Sunday 9 May 2010
Source: The Hindu.
A megalith menhir with rock engravings, called petroglyphs, carved on it has been discovered on an open field on the left bank of Nagaleuru (India), a tributary of the Krishna at Karampudi, 100 km from Guntur.
The menhir is a significant remnant of the pre-historic megalithic civilisation, when humans used signs to communicate, and dates back to 1000-300 BC. Menhirs throw light on socio-ritualistic and ancestral beliefs. Archaeological evidence indicates they were also used as places of worship.
The lone and imposing Menhir, a standing stone erected in memory of the dead ones, measures 19.2 inches in height, 4.2 inches in width and is 7 inches thick. The upper row has four concentric circles with four small lines and a small pointed base. Archaeological reports point that the figures resemble the Muslim religious symbols “peer”. Below these circular figures, shapes of a crawling animal with an elongated head, probably that of a mongoose, a humped bull with V-shaped antlers and a peacock are found. In the last row, two men are seen carrying a pole on their shoulders and moving east (sun).
While the circular figures in the shape of a human head on the upper row depict the ancestral and ritualistic worship of the pre-historic human race, the row below it has figures of domestic animals and show that pre-historic man co-existed with animals and also domesticated them. The engravings of a tiger show that man hunted for livelihood.
The word menhir was adopted from French by 19th century archaeologists. It is a combination of two words found in the Breton language; men (“stone”), and hir (“long”). The function of menhirs has provoked more debate than practically any other issue in European pre-history. Over the centuries they have variously been thought to have been used by Druids for human sacrifice, used as territorial markers or elements of a complex ideological system, or functioned as early calendars.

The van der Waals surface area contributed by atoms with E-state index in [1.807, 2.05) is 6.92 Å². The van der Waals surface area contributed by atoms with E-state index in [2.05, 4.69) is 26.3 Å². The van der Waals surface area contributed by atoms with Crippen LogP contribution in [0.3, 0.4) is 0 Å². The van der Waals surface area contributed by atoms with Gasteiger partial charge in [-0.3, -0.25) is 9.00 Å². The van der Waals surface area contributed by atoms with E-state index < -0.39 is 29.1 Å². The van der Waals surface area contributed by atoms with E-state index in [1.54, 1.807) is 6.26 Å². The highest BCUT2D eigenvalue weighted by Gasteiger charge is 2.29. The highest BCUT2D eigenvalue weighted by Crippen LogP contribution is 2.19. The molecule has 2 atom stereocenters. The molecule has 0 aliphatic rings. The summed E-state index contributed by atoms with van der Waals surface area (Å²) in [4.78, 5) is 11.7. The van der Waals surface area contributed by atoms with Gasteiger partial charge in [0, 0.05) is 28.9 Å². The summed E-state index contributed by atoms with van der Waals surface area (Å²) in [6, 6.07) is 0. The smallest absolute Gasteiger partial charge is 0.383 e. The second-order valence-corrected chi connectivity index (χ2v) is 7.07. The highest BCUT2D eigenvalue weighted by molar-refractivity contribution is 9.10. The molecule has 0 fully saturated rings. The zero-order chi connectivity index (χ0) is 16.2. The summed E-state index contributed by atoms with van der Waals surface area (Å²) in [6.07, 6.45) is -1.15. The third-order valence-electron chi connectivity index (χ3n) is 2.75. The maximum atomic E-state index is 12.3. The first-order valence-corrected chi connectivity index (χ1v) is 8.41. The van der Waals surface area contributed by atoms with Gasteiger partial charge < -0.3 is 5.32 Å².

Many menhirs are carved with megalithic art. This often turned them into anthropomorphic stelae, although images of objects such as stone axes, ploughs, shepherd crooks and yokes were common. With the exception of the stone axe, none of these motifs are definite, and the name used to describe them is largely for convenience. Some menhirs were broken up and incorporated into later passage graves where they had new megalithic art carved with little regard for the previous pictures. It is not known if this re-use was deliberate or if the passage grave builders just saw menhirs as a convenient source of stone. In many areas, standing stones were systematically toppled by Christians and of the many former standing menhirs of northern Germany, scarcely one stands today.